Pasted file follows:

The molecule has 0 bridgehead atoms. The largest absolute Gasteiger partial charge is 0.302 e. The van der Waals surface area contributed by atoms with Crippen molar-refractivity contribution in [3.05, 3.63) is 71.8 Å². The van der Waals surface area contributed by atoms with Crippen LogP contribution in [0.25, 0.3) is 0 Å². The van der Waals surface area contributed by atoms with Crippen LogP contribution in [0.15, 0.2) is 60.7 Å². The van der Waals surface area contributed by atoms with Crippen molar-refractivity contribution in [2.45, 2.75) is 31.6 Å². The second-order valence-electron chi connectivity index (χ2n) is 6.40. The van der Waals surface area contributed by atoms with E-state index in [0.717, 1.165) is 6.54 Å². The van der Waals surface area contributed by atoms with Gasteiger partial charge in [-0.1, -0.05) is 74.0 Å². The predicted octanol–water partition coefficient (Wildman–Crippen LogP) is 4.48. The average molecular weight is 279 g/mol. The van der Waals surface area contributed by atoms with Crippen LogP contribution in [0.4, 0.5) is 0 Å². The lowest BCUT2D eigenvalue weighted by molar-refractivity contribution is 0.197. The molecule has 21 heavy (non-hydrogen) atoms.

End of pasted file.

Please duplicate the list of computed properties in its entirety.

The molecule has 0 bridgehead atoms. The largest absolute Gasteiger partial charge is 0.302 e. The van der Waals surface area contributed by atoms with Crippen molar-refractivity contribution in [3.05, 3.63) is 71.8 Å². The van der Waals surface area contributed by atoms with Crippen LogP contribution in [0.25, 0.3) is 0 Å². The van der Waals surface area contributed by atoms with Crippen LogP contribution in [0.15, 0.2) is 60.7 Å². The van der Waals surface area contributed by atoms with Crippen molar-refractivity contribution in [2.45, 2.75) is 31.6 Å². The second-order valence-electron chi connectivity index (χ2n) is 6.40. The van der Waals surface area contributed by atoms with E-state index in [0.717, 1.165) is 6.54 Å². The van der Waals surface area contributed by atoms with Gasteiger partial charge in [-0.1, -0.05) is 74.0 Å². The predicted octanol–water partition coefficient (Wildman–Crippen LogP) is 4.48. The average molecular weight is 279 g/mol. The van der Waals surface area contributed by atoms with Crippen LogP contribution in [0.4, 0.5) is 0 Å². The lowest BCUT2D eigenvalue weighted by molar-refractivity contribution is 0.197. The molecule has 21 heavy (non-hydrogen) atoms.